The debate over the migrant crisis has a new voice: Pope Francis.
Monday the Vatican released a comprehensive policy document urging countries around the world to ban “arbitrary and collective expulsions” of refugees or migrants, and to expand the number of “safe and legal pathways” for migration.
The policy document, “Responding to Refugees and Migrants: Twenty Action Points,” was released by the Vatican’s section on Migrants and Refugees, a small department within the Vatican that Francis directly oversees. The document comes in anticipation of talks on immigration and migration at the United Nations scheduled for next year.
The memo also highlighted the importance of social and economic justice for those who have already migrated, including guaranteeing equal access to education for children. It also calls to prohibit “exploitation, forced labor, or trafficking” and guaranteeing the rights of undocumented workers who need to report abusive employers. Such stipulations reflect Francis’s well documented concern for workers’ issues more broadly.
Francis delivered a message with the document’s release last week. "Every stranger who knocks at our door is an opportunity for an encounter with Jesus Christ,” the pope said. "This solidarity must be concretely expressed at every stage of the migratory experience — from departure through journey to arrival and return.”
He was also critical of anti-migration policies enacted in the name of wider security concerns. "The principle of the centrality of the human person, firmly stated by my beloved predecessor, Benedict XVI, obliges us to always prioritize personal safety over national security,” Francis said.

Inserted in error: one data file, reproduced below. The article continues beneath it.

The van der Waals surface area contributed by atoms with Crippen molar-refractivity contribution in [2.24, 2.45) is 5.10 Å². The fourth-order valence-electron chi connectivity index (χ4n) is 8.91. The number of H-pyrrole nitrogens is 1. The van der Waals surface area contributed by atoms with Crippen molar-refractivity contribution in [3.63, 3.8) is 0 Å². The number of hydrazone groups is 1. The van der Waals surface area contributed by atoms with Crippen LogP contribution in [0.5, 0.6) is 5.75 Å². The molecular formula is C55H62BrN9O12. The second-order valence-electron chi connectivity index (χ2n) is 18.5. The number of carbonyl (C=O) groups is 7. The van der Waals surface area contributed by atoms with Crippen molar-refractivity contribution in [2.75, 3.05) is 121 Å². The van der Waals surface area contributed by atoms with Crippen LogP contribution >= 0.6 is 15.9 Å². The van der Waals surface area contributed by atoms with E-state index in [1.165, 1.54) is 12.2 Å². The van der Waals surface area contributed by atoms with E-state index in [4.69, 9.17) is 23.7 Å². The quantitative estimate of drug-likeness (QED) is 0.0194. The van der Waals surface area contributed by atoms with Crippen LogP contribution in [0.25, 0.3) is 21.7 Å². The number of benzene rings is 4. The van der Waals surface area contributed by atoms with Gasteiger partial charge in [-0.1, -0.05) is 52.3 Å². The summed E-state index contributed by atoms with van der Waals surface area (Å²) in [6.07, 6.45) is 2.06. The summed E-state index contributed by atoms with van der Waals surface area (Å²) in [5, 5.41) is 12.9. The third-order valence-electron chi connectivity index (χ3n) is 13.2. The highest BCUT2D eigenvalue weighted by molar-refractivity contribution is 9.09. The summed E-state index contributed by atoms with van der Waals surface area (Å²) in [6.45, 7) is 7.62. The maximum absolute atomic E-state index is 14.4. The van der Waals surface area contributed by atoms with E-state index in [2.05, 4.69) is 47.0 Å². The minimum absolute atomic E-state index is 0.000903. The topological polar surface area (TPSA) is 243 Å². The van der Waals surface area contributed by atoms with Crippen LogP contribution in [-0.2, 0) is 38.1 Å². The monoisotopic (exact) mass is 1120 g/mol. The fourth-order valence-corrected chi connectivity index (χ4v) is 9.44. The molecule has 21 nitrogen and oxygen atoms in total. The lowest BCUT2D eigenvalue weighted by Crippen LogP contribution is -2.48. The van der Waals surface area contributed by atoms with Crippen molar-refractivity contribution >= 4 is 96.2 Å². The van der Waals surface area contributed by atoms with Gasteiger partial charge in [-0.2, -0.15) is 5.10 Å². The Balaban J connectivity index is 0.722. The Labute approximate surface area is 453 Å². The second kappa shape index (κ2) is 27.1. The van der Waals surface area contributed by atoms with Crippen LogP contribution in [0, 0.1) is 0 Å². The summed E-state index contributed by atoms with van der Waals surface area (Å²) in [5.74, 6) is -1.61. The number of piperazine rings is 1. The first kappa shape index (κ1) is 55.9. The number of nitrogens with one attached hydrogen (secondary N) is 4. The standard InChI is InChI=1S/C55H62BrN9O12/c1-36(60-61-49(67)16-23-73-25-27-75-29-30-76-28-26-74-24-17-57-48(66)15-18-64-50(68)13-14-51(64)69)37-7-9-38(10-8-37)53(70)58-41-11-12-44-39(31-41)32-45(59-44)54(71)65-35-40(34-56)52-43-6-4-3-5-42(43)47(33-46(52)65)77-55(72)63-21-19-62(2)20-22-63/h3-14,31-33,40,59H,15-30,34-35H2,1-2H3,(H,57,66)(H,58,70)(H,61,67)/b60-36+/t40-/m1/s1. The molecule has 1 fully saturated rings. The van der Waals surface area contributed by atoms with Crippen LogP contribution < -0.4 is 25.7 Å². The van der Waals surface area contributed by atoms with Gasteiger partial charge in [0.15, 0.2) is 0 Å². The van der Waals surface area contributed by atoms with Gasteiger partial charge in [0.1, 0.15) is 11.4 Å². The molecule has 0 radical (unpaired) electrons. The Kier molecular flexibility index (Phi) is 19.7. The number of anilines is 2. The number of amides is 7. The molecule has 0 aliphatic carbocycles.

Graham Gordon, head of policy at Catholic aid agency CAFOD, said in a statement: “The Holy Father is making clear that all countries must step up to the plate and pull their weight. ... This is one of the greatest crises of the century so far. Not for the first time, the Pope is reminding politicians that history will judge whether they rise to the challenge or abdicate their responsibilities.”
While the pope did not call out any politicians by name, it’s difficult to imagine that he was not referring, at least in part, to the strongly isolationist tendencies of Donald Trump. The two clashed earlier this year during Trump’s visit to the Vatican and while Trump was on the campaign trail. This summer, shortly after receiving a pointedly given copy of the Pope’s 2015 encyclical on climate change, Laudato Si’, Trump withdrew from the Paris climate accords.
In taking on the plight of migrants so visibly, the Pope may be repeating his previous strategy on environmental issues: a strategy that — with the exception of Trump’s response — has been largely successful in shaping global discourse.
Laudato Si’ proved enormously influential in raising political goodwill for environmental initiatives, including the Paris accords. The United Nations’ chief climate change official, Christiana Figueres, referred to it as a "clarion call" for change, and Catholics — including CAFOD’s UK news officer Liam Finn, celebrated it as a sign of Francis’s ability to make Vatican documents the subject of international media coverage.
Francis’s media popularity — and savvy — render his public policy positions far more visible than those of, say, his predecessor Benedict XIV. But it remains to be seen how well Francis shapes the political discourse this time.